Although most study abroad programs last only a quarter, the positive experiences affect students throughout their lifetimes.
Pierce College, as a member of the Washington Community College Consortium for Study Abroad, enables students to travel abroad.
Mary Meulblok, manager of international services, and Jennifer Gruver, program coordinator, are the two Pierce College study abroad advisors.
As representatives of Pierce College in the WCCCSA, they meet quarterly with other members to organize affordable programs in diverse locations.
The WCCCSA is part of the American Institute for Foreign Study, which includes more than 6,000 colleges.
Currently, students from the WCCCSA are in two study abroad programs: one in Valencia, Spain, and the other in Australia/New Zealand.
Locations available include Cape Town, South Africa (fall 2013), Tokyo, Japan (fall 2013), Australia/New Zealand (winter 2013) and Florence, Italy (spring 2013).
Students also could study for four weeks in Alajuela, Costa Rica (summer 2013). A different summer program for software engineering in Beijing, China, is being developed.
Although the summer programs in Costa Rica and China cost less, some of the other trips are more expensive, causing many students to shy away from the opportunity to study abroad.
“Yes, the programs can be expensive because they range between $3,000 to $7,000,” Meulblok said, “but students can use financial aid, scholarships and grants to fund their experience.”
Meulblok and Gruver are available to help interested students through the process of accessing these resources by guiding them through the necessary steps.
Meulblok studied abroad in France when she attended Western Washington University.
“It completely changed my life. I wouldn’t be here now if I hadn’t done it,” she said.
Later, Meulblok joined the international club at WWU and it was there she met her husband, Dirk, who was studying abroad from Holland. She has never stopped traveling, and she’s escorted students on WCCSA trips in Costa Rica and Florence.
At Pierce College, Meulblok said she is excited to help students experience other countries.
“This is one of the most single life-changing moments that a young person can have,” she said.
Student Jake Costa traveled to Costa Rica last summer and attests to this. He came back with a completely changed perspective and now plans to be a Spanish teacher.
“This trip has affected me in the best way possible,” Costa said. “Such a wonderful experience goes by so quickly. With the experience that you get from the trip, it’s worth every penny.”
Nahui Ollin, a Pierce College student who traveled to London, England, had similar experiences.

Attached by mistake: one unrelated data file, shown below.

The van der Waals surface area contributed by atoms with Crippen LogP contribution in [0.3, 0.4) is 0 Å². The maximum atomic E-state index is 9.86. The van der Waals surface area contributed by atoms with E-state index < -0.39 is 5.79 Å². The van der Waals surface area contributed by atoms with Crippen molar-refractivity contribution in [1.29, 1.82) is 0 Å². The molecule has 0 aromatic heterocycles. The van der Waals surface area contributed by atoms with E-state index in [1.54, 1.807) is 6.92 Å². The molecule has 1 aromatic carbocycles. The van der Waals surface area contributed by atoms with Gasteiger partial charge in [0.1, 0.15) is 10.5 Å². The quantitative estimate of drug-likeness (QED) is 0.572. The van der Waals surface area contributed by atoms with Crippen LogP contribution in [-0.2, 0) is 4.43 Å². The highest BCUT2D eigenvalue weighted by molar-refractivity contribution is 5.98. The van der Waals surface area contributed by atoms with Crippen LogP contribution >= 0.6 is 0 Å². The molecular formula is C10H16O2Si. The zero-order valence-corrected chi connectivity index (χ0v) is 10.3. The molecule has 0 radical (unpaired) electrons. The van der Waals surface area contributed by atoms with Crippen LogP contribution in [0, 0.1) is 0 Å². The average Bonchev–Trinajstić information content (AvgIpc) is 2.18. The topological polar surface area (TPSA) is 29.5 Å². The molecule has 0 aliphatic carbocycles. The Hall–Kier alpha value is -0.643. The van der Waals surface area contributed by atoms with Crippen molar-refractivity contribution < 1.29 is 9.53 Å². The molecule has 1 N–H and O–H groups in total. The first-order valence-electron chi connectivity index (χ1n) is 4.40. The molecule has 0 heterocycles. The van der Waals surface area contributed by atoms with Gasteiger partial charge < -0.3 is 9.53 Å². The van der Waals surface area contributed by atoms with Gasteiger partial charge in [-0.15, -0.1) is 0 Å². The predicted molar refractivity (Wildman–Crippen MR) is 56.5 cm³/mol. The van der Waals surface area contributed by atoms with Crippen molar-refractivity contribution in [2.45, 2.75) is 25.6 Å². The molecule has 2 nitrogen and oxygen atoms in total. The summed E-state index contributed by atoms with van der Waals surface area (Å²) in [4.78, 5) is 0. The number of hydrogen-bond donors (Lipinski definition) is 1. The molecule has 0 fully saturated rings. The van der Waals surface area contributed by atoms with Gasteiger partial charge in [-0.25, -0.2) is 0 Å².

“Living in another country was the most thrilling experience I have ever had,” said Ollin, who visited England in the fallws. “Before going I thought that traveling would not change you, that you would stay the same person even if you were in another planet. So while arriving, I was really skeptic of what my experiences were going to be. Yet, the exact contrary happened. I feel I have grown as a person.”
Students study Monday through Friday in classes designed for their individual locations. An instructor from one of the community colleges travels with the students and teaches two of the three classes. The third is always taught by a native.
“I took philosophy, critical thinking, and British life and culture,” Ollin said. “I really enjoyed them, especially philosophy and critical thinking, which were taught by the same professor. He was very knowledgeable, and you could tell he loved teaching us.”
Outside of class, students are encouraged to explore the land around them. This usually includes sight-seeing or activities specific to the country, such as zip-lining in Costa Rica.
“The weekends are one of the best parts of the trip,” Costa said. “This is when we would travel far from where we stayed and experience amazing things such as volcanoes, beaches, tropical forests and much more. The whole time you’re doing all these amazing things, you get to do it all with other students at the same time and, as the bond grows, it continuously gets better. Even after the trip you will still have those same friends for a lifetime.”
Many weekend trips are paid for as part of the program expenses. Additional trips are also available to students, and a travel agent is always on hand to answer questions and arrange everything.
What students are required to pay for or what is included in their fee depends on the trip. Airfare, tuition, books and passports are some of the basic extra costs that most trips include. Housing also varies from trip to trip. Places such as Italy, Japan and Australia usually houses students in apartments or dorms.
The South Africa trip accommodates students in a big lodge while places such as London, Costa Rica and Spain have the students stay with host families.
“The family I stayed with treated me like I was their own son, and I couldn’t have felt more at home,” Costa said. “Not only did they take care of me with food, shelter and transportation, they also were there to make sure I was having the best time possible. The family that I stayed with will always hold a special place in my heart.”
Interested students can contact Grover or Meulblok through email and telephone, which can be accessed on the Pierce College directory or on the Study Abroad page.
To access the latter page, students can type “study abroad” into the search area on the top-right corner of the Pierce College website.
Students may also go by their office in room C290F on Wednesdays from 10 a.m.-3 p.m.
“What this program does is teach people more about themselves,” Meulblok said. “By learning more about another culture they are learning more about their own. Students come back stronger people. And always, without exception, every single student wants to travel more.”
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